Baby's First Year · Emotional Health

What’s the best Valentine’s gift for a new parent? (And no, it’s not chocolate!)

Dad playing blocks with his daughters

Most people associate Valentine’s Day with chocolate, flowers, and jewelry, but have all you partners out there thought about the best gift a new mom could ever ask for?

You guessed it … hands on, practical help to get through the early days with a new baby.

Being organized ahead of baby’s arrival can make for a smoother transition after birth.  Partners, here are some of the best ‘gifts’ you can give a new mom:

  • Healthy snacks prepared in the fridge for her to access throughout the day.
  • Make some big batch meals that can be frozen for later use.
  • Time to nap and rest her mind, knowing someone will care for baby if they cry.  New mothers should have a minimum of 6 hours of sleep in a 24hr period.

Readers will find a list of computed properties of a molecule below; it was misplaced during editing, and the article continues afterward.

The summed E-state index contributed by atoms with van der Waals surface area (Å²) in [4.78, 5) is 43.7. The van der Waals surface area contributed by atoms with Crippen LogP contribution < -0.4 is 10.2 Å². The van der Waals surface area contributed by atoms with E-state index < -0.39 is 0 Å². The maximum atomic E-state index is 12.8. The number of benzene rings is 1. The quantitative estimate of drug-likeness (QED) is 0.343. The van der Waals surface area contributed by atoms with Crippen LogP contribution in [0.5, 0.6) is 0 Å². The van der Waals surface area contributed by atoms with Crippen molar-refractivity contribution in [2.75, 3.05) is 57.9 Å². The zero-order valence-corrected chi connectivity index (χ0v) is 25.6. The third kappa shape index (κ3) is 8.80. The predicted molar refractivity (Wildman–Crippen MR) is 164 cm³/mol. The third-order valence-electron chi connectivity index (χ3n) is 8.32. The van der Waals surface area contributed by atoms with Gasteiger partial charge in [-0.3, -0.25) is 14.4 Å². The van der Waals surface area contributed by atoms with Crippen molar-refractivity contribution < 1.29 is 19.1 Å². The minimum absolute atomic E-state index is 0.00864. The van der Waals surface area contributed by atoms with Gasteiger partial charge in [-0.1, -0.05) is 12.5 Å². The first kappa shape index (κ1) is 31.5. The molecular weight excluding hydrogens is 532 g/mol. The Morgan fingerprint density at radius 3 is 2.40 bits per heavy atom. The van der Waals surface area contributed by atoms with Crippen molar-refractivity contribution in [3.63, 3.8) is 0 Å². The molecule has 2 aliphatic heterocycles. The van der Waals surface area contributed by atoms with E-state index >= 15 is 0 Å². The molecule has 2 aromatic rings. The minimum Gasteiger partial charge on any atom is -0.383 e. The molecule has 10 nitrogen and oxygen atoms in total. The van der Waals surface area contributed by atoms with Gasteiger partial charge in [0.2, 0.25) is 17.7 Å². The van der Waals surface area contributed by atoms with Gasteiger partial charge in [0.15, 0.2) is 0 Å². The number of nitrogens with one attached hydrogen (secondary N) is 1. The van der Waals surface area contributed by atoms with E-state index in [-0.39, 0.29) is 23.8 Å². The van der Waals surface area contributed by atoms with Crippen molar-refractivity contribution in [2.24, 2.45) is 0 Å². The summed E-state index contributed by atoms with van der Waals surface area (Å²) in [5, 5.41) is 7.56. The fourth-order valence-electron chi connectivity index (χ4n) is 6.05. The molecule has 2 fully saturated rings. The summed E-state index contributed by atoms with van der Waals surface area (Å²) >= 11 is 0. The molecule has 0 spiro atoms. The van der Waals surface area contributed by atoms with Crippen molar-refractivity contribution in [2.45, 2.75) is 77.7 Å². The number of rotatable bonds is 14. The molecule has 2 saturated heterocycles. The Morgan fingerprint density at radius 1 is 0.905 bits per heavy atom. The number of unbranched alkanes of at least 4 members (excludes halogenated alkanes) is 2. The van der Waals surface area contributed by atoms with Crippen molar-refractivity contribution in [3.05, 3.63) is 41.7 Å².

• If you have other children keep them busy so your partner can have some alone time at home.
  • Consider organizing a ‘date’ for the two of you.  If you can’t leave your home, set the table with candles and a meal for you both when the baby is sleeping.
  • Bundle your baby up and encourage a family walk for some daily physical activity, this will help lift your partner’s mood.
  • Don’t feel you have to ‘fix’ everything for her, just make the time to listen to her and offer her a big hug.
  • Tell her you love and appreciate her, and that she’s a good mother.


An Important Hint for Moms:

You can also help your partners by keeping the lines of communication open.   Let them know how you are feeling and what they can do to help.  Your partner may not do something exactly as you would, but just stand back and give them the opportunity to figure it out their way…even if that means using 20 wipes for a single diaper change!  This builds their confidence and helps them become an equal partner in parenting.  In the long run, this will benefit you too!


If you are concerned about your partner’s mood and ability to cope with your new baby, consult your health care provider and/or call Toronto Public Health at (416) 338-7600.


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